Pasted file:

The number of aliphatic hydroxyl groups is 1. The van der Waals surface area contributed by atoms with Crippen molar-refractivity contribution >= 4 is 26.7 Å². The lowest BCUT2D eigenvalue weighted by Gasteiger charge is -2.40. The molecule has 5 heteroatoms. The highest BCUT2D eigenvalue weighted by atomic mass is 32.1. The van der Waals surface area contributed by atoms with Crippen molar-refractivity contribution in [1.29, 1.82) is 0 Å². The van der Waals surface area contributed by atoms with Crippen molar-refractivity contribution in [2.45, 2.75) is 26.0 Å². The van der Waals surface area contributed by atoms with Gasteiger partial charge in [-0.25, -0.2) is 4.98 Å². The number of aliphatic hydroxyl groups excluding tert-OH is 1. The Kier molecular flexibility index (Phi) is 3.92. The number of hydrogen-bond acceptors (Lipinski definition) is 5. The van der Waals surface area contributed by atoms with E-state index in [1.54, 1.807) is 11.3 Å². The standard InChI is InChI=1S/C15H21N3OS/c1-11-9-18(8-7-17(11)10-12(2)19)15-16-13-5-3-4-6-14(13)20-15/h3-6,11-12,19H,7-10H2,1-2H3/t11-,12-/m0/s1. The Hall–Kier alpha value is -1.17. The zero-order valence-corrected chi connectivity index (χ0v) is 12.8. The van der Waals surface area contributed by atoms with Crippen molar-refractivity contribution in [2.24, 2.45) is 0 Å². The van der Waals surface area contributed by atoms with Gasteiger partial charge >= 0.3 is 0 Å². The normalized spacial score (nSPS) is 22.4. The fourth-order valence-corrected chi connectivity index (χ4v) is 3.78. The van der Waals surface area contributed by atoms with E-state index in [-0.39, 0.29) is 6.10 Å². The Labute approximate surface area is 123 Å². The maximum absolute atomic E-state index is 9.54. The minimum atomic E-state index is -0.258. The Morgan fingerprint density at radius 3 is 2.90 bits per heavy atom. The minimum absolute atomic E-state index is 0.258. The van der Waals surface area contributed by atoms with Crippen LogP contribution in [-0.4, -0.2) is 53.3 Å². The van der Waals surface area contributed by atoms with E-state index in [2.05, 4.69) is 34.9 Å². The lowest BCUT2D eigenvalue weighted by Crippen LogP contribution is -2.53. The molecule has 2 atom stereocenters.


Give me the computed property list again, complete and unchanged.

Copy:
The number of aliphatic hydroxyl groups is 1. The van der Waals surface area contributed by atoms with Crippen molar-refractivity contribution >= 4 is 26.7 Å². The lowest BCUT2D eigenvalue weighted by Gasteiger charge is -2.40. The molecule has 5 heteroatoms. The highest BCUT2D eigenvalue weighted by atomic mass is 32.1. The van der Waals surface area contributed by atoms with Crippen molar-refractivity contribution in [1.29, 1.82) is 0 Å². The van der Waals surface area contributed by atoms with Crippen molar-refractivity contribution in [2.45, 2.75) is 26.0 Å². The van der Waals surface area contributed by atoms with Gasteiger partial charge in [-0.25, -0.2) is 4.98 Å². The number of aliphatic hydroxyl groups excluding tert-OH is 1. The Kier molecular flexibility index (Phi) is 3.92. The number of hydrogen-bond acceptors (Lipinski definition) is 5. The van der Waals surface area contributed by atoms with E-state index in [1.54, 1.807) is 11.3 Å². The standard InChI is InChI=1S/C15H21N3OS/c1-11-9-18(8-7-17(11)10-12(2)19)15-16-13-5-3-4-6-14(13)20-15/h3-6,11-12,19H,7-10H2,1-2H3/t11-,12-/m0/s1. The Hall–Kier alpha value is -1.17. The zero-order valence-corrected chi connectivity index (χ0v) is 12.8. The van der Waals surface area contributed by atoms with Crippen molar-refractivity contribution in [2.24, 2.45) is 0 Å². The van der Waals surface area contributed by atoms with Gasteiger partial charge >= 0.3 is 0 Å². The normalized spacial score (nSPS) is 22.4. The fourth-order valence-corrected chi connectivity index (χ4v) is 3.78. The van der Waals surface area contributed by atoms with E-state index in [-0.39, 0.29) is 6.10 Å². The Labute approximate surface area is 123 Å². The maximum absolute atomic E-state index is 9.54. The minimum atomic E-state index is -0.258. The Morgan fingerprint density at radius 3 is 2.90 bits per heavy atom. The minimum absolute atomic E-state index is 0.258. The van der Waals surface area contributed by atoms with Crippen LogP contribution in [-0.4, -0.2) is 53.3 Å². The van der Waals surface area contributed by atoms with E-state index in [2.05, 4.69) is 34.9 Å². The lowest BCUT2D eigenvalue weighted by Crippen LogP contribution is -2.53. The molecule has 2 atom stereocenters.